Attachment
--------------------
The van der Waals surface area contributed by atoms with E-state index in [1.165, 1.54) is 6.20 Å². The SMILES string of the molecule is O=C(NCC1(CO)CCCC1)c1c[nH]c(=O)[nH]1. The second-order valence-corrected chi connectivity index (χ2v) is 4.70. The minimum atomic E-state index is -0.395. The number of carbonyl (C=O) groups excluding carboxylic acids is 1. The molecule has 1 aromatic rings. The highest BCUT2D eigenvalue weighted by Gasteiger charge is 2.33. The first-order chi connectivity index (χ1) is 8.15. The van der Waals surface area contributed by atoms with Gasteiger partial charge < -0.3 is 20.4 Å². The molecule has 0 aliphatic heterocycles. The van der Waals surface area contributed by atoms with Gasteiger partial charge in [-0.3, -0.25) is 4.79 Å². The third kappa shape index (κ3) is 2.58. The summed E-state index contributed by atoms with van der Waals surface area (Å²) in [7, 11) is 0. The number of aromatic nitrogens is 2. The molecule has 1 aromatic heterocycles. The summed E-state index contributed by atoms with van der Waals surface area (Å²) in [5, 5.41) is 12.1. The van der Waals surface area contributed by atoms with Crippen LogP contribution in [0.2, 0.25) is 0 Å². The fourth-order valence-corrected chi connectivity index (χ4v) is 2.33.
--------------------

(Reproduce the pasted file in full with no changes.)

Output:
The van der Waals surface area contributed by atoms with E-state index in [1.165, 1.54) is 6.20 Å². The SMILES string of the molecule is O=C(NCC1(CO)CCCC1)c1c[nH]c(=O)[nH]1. The second-order valence-corrected chi connectivity index (χ2v) is 4.70. The minimum atomic E-state index is -0.395. The number of carbonyl (C=O) groups excluding carboxylic acids is 1. The molecule has 1 aromatic rings. The highest BCUT2D eigenvalue weighted by Gasteiger charge is 2.33. The first-order chi connectivity index (χ1) is 8.15. The van der Waals surface area contributed by atoms with Gasteiger partial charge < -0.3 is 20.4 Å². The molecule has 0 aliphatic heterocycles. The van der Waals surface area contributed by atoms with Gasteiger partial charge in [-0.3, -0.25) is 4.79 Å². The third kappa shape index (κ3) is 2.58. The summed E-state index contributed by atoms with van der Waals surface area (Å²) in [7, 11) is 0. The number of aromatic nitrogens is 2. The molecule has 1 aromatic heterocycles. The summed E-state index contributed by atoms with van der Waals surface area (Å²) in [5, 5.41) is 12.1. The van der Waals surface area contributed by atoms with Crippen LogP contribution in [0.2, 0.25) is 0 Å². The fourth-order valence-corrected chi connectivity index (χ4v) is 2.33.